Then again, market participants would generally agree that even simple matters like purchasing treasury bills are a tedious task, let alone IPOs.
A lack of professionalism
There is also the alleged lack of professionalism among mutual fund managers which played a role in the unhappy state of the market. Several quarters alleged that these funds lack professional expertise and are mostly politically sheltered, which stagnated investor confidence.
On the contrary, this is also true -- in a market characterized by a lack of quality stocks, and little variety of asset classes, where will the mutual fund managers go? On the other hand, regulators need to educate the public about the benefits of routing their investments through professional fund managers.
Simultaneously, fund managers must be given more diversity and flexibility in terms of where they can invest. With the bond market still in infancy, one option could be to allow a small portion of these funds to be invested in overseas financial assets.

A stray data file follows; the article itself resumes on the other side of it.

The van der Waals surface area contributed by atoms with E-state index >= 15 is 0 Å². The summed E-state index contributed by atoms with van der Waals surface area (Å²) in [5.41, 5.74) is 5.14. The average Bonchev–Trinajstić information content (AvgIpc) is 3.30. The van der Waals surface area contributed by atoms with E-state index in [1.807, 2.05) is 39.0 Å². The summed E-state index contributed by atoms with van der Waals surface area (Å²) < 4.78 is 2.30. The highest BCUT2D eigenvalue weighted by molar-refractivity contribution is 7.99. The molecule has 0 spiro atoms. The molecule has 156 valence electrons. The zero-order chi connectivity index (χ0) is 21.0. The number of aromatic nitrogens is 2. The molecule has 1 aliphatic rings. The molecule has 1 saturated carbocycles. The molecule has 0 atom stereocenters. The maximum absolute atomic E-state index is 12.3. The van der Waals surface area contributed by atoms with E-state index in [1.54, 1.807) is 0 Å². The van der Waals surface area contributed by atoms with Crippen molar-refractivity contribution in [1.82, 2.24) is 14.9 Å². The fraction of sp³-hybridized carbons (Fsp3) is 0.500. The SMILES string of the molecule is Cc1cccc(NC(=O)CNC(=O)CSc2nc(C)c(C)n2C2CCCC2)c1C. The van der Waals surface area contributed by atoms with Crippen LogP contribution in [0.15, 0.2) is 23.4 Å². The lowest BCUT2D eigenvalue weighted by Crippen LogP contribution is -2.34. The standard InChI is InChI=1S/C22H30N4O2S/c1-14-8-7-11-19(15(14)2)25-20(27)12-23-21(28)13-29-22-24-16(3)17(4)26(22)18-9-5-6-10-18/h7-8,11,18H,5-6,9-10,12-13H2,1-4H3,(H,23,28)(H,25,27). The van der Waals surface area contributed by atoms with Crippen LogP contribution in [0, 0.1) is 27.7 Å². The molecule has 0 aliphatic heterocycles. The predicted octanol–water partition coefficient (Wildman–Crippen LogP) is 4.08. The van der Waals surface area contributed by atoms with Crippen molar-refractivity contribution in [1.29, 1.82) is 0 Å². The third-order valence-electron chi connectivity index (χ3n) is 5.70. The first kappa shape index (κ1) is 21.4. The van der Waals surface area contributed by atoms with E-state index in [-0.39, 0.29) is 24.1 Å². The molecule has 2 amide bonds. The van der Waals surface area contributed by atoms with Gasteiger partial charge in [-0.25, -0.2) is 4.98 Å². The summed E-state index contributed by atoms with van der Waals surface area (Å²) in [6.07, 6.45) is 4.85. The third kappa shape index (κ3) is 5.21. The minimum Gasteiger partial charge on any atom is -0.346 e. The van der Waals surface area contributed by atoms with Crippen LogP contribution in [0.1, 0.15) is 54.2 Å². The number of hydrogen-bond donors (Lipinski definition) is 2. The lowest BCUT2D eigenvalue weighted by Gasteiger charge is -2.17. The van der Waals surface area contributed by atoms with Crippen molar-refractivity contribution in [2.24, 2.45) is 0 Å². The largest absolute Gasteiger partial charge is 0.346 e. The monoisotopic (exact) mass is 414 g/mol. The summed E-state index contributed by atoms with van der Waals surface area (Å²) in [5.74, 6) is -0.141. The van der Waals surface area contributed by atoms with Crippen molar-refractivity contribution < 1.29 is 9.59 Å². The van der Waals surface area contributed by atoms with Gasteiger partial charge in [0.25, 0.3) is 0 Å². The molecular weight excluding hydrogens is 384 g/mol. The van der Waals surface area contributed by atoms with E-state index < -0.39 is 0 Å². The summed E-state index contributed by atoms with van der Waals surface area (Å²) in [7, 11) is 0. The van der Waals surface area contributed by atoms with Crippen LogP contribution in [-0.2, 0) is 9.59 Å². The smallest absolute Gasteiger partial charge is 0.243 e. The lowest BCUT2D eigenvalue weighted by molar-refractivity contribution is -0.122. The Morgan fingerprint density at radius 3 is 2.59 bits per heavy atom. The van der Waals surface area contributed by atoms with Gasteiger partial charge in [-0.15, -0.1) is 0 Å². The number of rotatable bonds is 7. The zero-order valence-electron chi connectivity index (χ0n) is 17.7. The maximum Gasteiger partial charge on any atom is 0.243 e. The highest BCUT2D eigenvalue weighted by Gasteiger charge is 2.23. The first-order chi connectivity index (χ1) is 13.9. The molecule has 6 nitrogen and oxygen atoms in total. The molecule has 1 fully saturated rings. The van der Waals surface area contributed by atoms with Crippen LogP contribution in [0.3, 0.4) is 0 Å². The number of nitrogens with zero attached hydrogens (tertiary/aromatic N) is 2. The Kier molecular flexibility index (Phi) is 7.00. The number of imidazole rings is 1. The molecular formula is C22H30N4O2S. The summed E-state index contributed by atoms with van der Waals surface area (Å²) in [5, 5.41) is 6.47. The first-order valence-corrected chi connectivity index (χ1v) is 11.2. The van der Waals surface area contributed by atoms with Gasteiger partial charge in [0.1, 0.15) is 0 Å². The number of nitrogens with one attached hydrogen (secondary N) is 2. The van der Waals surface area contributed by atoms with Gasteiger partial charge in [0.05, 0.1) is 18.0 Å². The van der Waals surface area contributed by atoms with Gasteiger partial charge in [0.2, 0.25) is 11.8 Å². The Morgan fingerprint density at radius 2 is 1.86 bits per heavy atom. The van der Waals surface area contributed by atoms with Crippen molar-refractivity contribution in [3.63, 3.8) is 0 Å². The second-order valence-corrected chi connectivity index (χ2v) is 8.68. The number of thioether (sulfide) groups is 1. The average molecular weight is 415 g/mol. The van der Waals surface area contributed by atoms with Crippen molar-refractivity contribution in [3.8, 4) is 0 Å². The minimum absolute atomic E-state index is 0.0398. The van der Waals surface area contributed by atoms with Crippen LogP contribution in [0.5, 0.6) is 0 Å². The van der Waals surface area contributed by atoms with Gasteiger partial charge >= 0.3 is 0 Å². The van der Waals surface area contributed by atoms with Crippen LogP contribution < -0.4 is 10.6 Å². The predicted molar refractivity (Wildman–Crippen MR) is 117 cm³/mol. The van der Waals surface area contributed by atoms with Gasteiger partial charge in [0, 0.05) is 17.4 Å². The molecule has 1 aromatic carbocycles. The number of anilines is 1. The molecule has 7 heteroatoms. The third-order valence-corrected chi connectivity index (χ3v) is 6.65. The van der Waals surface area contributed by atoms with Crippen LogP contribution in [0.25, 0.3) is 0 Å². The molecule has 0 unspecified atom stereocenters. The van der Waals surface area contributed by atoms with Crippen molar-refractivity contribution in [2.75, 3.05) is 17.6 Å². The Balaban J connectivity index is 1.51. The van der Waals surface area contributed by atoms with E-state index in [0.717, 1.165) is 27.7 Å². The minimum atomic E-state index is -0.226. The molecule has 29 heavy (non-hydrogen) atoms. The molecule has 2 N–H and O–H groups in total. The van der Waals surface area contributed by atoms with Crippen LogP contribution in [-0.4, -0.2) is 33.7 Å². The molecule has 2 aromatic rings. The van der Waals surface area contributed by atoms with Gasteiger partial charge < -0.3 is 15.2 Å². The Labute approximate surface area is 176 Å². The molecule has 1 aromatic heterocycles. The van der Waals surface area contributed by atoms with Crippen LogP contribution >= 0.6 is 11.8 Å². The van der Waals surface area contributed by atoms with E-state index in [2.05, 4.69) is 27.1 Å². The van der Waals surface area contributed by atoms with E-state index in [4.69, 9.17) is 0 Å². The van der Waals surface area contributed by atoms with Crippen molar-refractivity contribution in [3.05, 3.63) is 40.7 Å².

Of course, this should be considered only after due diligence and accurate reporting of investment dynamics to the capital market and money market regulators.
We also must remember that the success of these reforms depends on the extent of political will regulators or BSEC can generate. It is sometimes said that recognizing the problem is winning half the battle. Sadly though, that is not the case for capital market reform in Bangladesh.
We can see a lot of energy in our new BSEC or capital market leadership. Before this stamina wanes, we must prepare an actionable laundry list and drive this towards a possible destination, and fast.
Mamun Rashid is an economic analyst.